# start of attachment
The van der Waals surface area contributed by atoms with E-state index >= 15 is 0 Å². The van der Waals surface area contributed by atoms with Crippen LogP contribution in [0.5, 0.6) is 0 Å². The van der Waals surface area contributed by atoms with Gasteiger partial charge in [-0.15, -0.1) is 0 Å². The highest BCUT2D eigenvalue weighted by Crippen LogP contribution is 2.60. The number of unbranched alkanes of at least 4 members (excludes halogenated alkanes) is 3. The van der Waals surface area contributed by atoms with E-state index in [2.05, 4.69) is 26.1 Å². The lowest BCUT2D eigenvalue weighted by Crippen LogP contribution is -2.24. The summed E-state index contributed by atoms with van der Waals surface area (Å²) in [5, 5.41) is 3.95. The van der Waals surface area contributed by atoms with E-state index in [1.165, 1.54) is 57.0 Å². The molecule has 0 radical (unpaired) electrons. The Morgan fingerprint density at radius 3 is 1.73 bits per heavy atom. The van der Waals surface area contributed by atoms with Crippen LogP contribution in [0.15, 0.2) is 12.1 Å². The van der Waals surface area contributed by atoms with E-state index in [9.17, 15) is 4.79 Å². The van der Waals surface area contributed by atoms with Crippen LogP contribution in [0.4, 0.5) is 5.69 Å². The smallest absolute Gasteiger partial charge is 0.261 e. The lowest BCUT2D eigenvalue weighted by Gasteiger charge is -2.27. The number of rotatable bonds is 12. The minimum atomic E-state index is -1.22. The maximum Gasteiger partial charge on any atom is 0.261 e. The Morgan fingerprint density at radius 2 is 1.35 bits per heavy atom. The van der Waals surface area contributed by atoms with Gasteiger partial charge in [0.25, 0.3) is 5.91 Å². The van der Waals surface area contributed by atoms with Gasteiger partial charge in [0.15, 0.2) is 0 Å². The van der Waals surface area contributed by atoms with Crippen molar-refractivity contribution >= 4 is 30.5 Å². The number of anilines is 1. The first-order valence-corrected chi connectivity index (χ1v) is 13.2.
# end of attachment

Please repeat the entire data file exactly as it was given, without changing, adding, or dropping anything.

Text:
The van der Waals surface area contributed by atoms with E-state index >= 15 is 0 Å². The van der Waals surface area contributed by atoms with Crippen LogP contribution in [0.5, 0.6) is 0 Å². The van der Waals surface area contributed by atoms with Gasteiger partial charge in [-0.15, -0.1) is 0 Å². The highest BCUT2D eigenvalue weighted by Crippen LogP contribution is 2.60. The number of unbranched alkanes of at least 4 members (excludes halogenated alkanes) is 3. The van der Waals surface area contributed by atoms with E-state index in [2.05, 4.69) is 26.1 Å². The lowest BCUT2D eigenvalue weighted by Crippen LogP contribution is -2.24. The summed E-state index contributed by atoms with van der Waals surface area (Å²) in [5, 5.41) is 3.95. The van der Waals surface area contributed by atoms with E-state index in [1.165, 1.54) is 57.0 Å². The molecule has 0 radical (unpaired) electrons. The Morgan fingerprint density at radius 3 is 1.73 bits per heavy atom. The van der Waals surface area contributed by atoms with Crippen LogP contribution in [0.15, 0.2) is 12.1 Å². The van der Waals surface area contributed by atoms with E-state index in [9.17, 15) is 4.79 Å². The van der Waals surface area contributed by atoms with Crippen LogP contribution in [0.4, 0.5) is 5.69 Å². The smallest absolute Gasteiger partial charge is 0.261 e. The lowest BCUT2D eigenvalue weighted by Gasteiger charge is -2.27. The number of rotatable bonds is 12. The minimum atomic E-state index is -1.22. The maximum Gasteiger partial charge on any atom is 0.261 e. The Morgan fingerprint density at radius 2 is 1.35 bits per heavy atom. The van der Waals surface area contributed by atoms with Gasteiger partial charge in [0.25, 0.3) is 5.91 Å². The van der Waals surface area contributed by atoms with Gasteiger partial charge in [0.15, 0.2) is 0 Å². The van der Waals surface area contributed by atoms with Crippen molar-refractivity contribution >= 4 is 30.5 Å². The number of anilines is 1. The first-order valence-corrected chi connectivity index (χ1v) is 13.2.